Blog — Citizens United decision

October 07, 2013

McCutcheon: More Money, More Problems

By CREW Staff

McCutcheon Fat CatHere at CREW, we’ve focused a great deal of our work on independent political spending — super PACs and tax-exempt non-profits raising cash in unlimited sums to influence the outcomes of elections.

Just as important are contributions that go directly to candidates and party committees.  These contributions are subject to strict limits: $5,200 per election cycle for contributions to a candidate, $32,400 per year for contributions to a national party committee, and $10,000 per year for contributions to a district or local party committee. In addition, the law imposes an aggregate limit on all donations an individual may make in one election cycle, which for the 2014 election sits at $48,600 for contributions to candidates and $74,600 for contributions to party committees.

These aggregate limits are at risk as the Supreme Court prepares to hear oral arguments on Tuesday in McCutcheon v. Federal Election Commission, and the consequences for our campaign finance landscape could be just as disastrous as those that followed the court’s infamous Citizens United decision. The plaintiffs in the case, activist Shaun McCutcheon and the Republican National Committee (RNC), argue aggregate limits infringe on the First Amendment rights of donors.

McCutcheon and the RNC aren’t challenging the base limits on individual contributions, although a lawyer for Senate Minority Leader Mitch McConnell (R-KY) has been granted time to argue these too are unconstitutional. But even a decision striking only the aggregate limits could severely undermine the base limits as well, as several campaign finance experts have explained.

At a Newsmakers event at the National Press Club on October 1, Trevor Potter of the Campaign Legal Center (CLC) and Fred Wertheimer of Democracy 21 explained how campaigns already make use of joint fundraising committees to solicit the largest possible donations allowed under the law.  Last year, both the Obama and Romney campaigns established joint fundraising committees to solicit donations of up $70,800 per donor.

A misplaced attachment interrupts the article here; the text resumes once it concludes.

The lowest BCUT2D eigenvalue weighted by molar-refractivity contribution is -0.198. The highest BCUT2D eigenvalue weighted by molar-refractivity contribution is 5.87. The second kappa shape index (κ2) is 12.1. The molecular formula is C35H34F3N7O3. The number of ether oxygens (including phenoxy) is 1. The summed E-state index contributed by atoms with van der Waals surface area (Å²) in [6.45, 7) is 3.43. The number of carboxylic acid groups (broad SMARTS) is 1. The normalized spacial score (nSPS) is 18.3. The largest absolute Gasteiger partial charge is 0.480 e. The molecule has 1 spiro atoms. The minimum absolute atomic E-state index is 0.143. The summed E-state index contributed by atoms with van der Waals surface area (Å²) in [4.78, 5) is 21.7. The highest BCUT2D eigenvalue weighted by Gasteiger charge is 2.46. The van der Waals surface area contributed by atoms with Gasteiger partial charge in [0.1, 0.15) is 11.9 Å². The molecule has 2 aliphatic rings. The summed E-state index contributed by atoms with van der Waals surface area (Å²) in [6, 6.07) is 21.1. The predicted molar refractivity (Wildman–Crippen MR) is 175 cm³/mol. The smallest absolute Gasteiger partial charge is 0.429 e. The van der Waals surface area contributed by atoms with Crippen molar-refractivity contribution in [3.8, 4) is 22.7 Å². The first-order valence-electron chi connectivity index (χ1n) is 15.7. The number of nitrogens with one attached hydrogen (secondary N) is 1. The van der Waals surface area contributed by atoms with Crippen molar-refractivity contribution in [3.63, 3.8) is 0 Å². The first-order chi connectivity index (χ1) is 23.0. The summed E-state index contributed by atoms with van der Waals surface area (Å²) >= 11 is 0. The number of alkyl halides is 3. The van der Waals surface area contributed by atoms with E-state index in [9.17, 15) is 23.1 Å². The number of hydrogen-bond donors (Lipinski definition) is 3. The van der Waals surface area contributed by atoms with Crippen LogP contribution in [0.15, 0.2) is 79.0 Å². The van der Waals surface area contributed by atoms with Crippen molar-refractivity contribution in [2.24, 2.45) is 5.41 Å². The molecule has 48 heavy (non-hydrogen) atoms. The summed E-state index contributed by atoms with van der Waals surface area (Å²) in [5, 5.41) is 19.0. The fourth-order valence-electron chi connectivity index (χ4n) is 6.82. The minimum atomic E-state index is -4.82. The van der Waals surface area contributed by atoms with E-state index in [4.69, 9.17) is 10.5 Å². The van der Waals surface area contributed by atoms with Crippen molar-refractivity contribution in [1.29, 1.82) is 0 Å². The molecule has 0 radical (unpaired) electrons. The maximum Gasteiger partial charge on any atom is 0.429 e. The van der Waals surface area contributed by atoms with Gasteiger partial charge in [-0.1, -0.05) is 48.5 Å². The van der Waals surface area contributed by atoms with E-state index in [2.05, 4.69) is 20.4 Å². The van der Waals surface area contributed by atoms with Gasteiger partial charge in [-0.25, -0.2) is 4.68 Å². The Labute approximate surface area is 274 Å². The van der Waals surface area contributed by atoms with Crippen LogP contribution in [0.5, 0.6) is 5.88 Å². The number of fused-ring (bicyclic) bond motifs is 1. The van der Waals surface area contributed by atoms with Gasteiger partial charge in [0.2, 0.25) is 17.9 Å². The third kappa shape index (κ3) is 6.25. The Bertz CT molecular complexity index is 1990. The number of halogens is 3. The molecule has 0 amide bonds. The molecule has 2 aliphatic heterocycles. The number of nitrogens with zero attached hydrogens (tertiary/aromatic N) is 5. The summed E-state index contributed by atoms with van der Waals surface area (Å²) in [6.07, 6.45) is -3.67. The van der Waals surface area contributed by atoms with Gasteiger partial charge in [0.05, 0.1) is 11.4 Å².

The only thing that stopped the campaigns from soliciting larger donations was the aggregate limit. Absent that restriction, Messrs. Potter and Wertheimer noted, candidates could link their campaign committees to other party committees to get around the base contribution limits.  They have calculated presidential candidates would be able to solicit donations of nearly $1.2 million, while other federal candidates would be able to solicit more than $2.4 million from a single donor.  

Keep in mind, even under the existing limits, the quest for campaign cash already dictates official Washington’s behavior to an absurd degree.  A PowerPoint presentation prepared for freshman members of Congress by the Democratic Congressional Campaign Committee, which was obtained earlier this year by the Huffington Post, recommends members spend four hours a day on “call time” with donors, more than any other single activity.

Allowing members of Congress to solicit six-figure donations would be unlikely to reorient their priorities away from fundraising. At a September 26 event sponsored by the Constitutional Accountability Center, Harvard Professor Lawrence Lessig discussed research cited in a Montana case that attempted to reverse Citizens United, which found contribution limits change the “business model” of campaign fundraising.  “If you eliminate the cap on aggregate contributions, the number of funders in the system will fall even more than it has so far,” Professor Lessig explained.

A shrinking number of donors contributing ever-larger sums of money to fund elections will corrupt government — in more ways than one.  CLC argues allowing federal officeholders to solicit six-figure contributions will give rise to direct, quid pro quo corruption.  As CLC noted, in upholding the McCain-Feingold ban on unlimited “soft money” contributions to the parties, the Supreme Court concluded large contributions directly affected the government’s actions.

Beyond this more direct form of corruption, McCutcheon could reinforce what Professor Lessig termed “dependence corruption” — the government’s reliance on a wealthy and unrepresentative minority of individuals who fund campaigns.  Professor Lessig’s research reveals the framers were deeply worried about this type of corruption. Recent analyses by Public Campaign and the Sunlight Foundation detail just how a small number of wealthy donors already dominate political giving.

CREW has joined CLC’s amicus brief urging the Supreme Court to uphold the aggregate limits. We hope the Court rejects this attempt to further concentrate political power in the hands of a wealthy few.

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